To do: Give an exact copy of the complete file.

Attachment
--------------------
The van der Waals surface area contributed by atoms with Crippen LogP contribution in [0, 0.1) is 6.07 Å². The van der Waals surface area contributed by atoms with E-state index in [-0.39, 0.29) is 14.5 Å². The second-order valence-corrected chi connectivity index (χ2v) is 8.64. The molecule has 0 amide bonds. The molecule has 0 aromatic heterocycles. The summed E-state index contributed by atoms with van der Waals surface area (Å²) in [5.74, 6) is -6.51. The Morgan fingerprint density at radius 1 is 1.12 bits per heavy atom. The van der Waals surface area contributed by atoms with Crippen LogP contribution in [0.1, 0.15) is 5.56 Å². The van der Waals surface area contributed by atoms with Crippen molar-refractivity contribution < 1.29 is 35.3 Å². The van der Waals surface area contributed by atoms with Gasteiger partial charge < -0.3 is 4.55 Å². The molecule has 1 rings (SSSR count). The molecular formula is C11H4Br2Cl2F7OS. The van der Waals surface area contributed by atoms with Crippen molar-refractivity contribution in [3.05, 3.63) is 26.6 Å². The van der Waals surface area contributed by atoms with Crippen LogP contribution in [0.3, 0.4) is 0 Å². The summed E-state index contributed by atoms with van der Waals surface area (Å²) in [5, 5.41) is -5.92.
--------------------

The van der Waals surface area contributed by atoms with Crippen LogP contribution in [0, 0.1) is 6.07 Å². The van der Waals surface area contributed by atoms with E-state index in [-0.39, 0.29) is 14.5 Å². The second-order valence-corrected chi connectivity index (χ2v) is 8.64. The molecule has 0 amide bonds. The molecule has 0 aromatic heterocycles. The summed E-state index contributed by atoms with van der Waals surface area (Å²) in [5.74, 6) is -6.51. The Morgan fingerprint density at radius 1 is 1.12 bits per heavy atom. The van der Waals surface area contributed by atoms with Crippen LogP contribution in [0.1, 0.15) is 5.56 Å². The van der Waals surface area contributed by atoms with Crippen molar-refractivity contribution < 1.29 is 35.3 Å². The van der Waals surface area contributed by atoms with Gasteiger partial charge < -0.3 is 4.55 Å². The molecule has 1 rings (SSSR count). The molecular formula is C11H4Br2Cl2F7OS. The van der Waals surface area contributed by atoms with Crippen molar-refractivity contribution in [3.05, 3.63) is 26.6 Å². The van der Waals surface area contributed by atoms with Crippen LogP contribution in [0.3, 0.4) is 0 Å². The summed E-state index contributed by atoms with van der Waals surface area (Å²) in [5, 5.41) is -5.92.